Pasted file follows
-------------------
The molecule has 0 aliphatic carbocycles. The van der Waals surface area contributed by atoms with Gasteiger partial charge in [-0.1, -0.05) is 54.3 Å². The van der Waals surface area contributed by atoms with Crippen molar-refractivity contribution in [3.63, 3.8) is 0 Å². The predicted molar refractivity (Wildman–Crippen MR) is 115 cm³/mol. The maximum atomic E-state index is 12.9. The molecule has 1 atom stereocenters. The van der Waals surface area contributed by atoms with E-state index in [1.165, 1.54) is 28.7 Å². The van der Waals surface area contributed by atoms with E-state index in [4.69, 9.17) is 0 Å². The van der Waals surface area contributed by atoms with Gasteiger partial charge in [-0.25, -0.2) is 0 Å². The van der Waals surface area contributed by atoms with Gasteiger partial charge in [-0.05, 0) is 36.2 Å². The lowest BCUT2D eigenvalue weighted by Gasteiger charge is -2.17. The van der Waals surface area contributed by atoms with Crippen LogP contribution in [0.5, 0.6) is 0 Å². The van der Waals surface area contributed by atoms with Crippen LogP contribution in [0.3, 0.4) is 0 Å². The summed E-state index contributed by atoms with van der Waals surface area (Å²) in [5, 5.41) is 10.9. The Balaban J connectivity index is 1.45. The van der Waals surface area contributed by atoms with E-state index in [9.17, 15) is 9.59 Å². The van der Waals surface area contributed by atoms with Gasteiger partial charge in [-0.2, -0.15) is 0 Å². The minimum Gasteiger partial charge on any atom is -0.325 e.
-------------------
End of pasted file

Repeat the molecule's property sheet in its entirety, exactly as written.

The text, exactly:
The molecule has 0 aliphatic carbocycles. The van der Waals surface area contributed by atoms with Gasteiger partial charge in [-0.1, -0.05) is 54.3 Å². The van der Waals surface area contributed by atoms with Crippen molar-refractivity contribution in [3.63, 3.8) is 0 Å². The predicted molar refractivity (Wildman–Crippen MR) is 115 cm³/mol. The maximum atomic E-state index is 12.9. The molecule has 1 atom stereocenters. The van der Waals surface area contributed by atoms with E-state index in [1.165, 1.54) is 28.7 Å². The van der Waals surface area contributed by atoms with E-state index in [4.69, 9.17) is 0 Å². The van der Waals surface area contributed by atoms with Gasteiger partial charge in [-0.25, -0.2) is 0 Å². The van der Waals surface area contributed by atoms with Gasteiger partial charge in [-0.05, 0) is 36.2 Å². The lowest BCUT2D eigenvalue weighted by Gasteiger charge is -2.17. The van der Waals surface area contributed by atoms with Crippen LogP contribution in [0.5, 0.6) is 0 Å². The van der Waals surface area contributed by atoms with Crippen LogP contribution in [0.3, 0.4) is 0 Å². The summed E-state index contributed by atoms with van der Waals surface area (Å²) in [5, 5.41) is 10.9. The Balaban J connectivity index is 1.45. The van der Waals surface area contributed by atoms with E-state index in [9.17, 15) is 9.59 Å². The van der Waals surface area contributed by atoms with Gasteiger partial charge in [-0.2, -0.15) is 0 Å². The minimum Gasteiger partial charge on any atom is -0.325 e.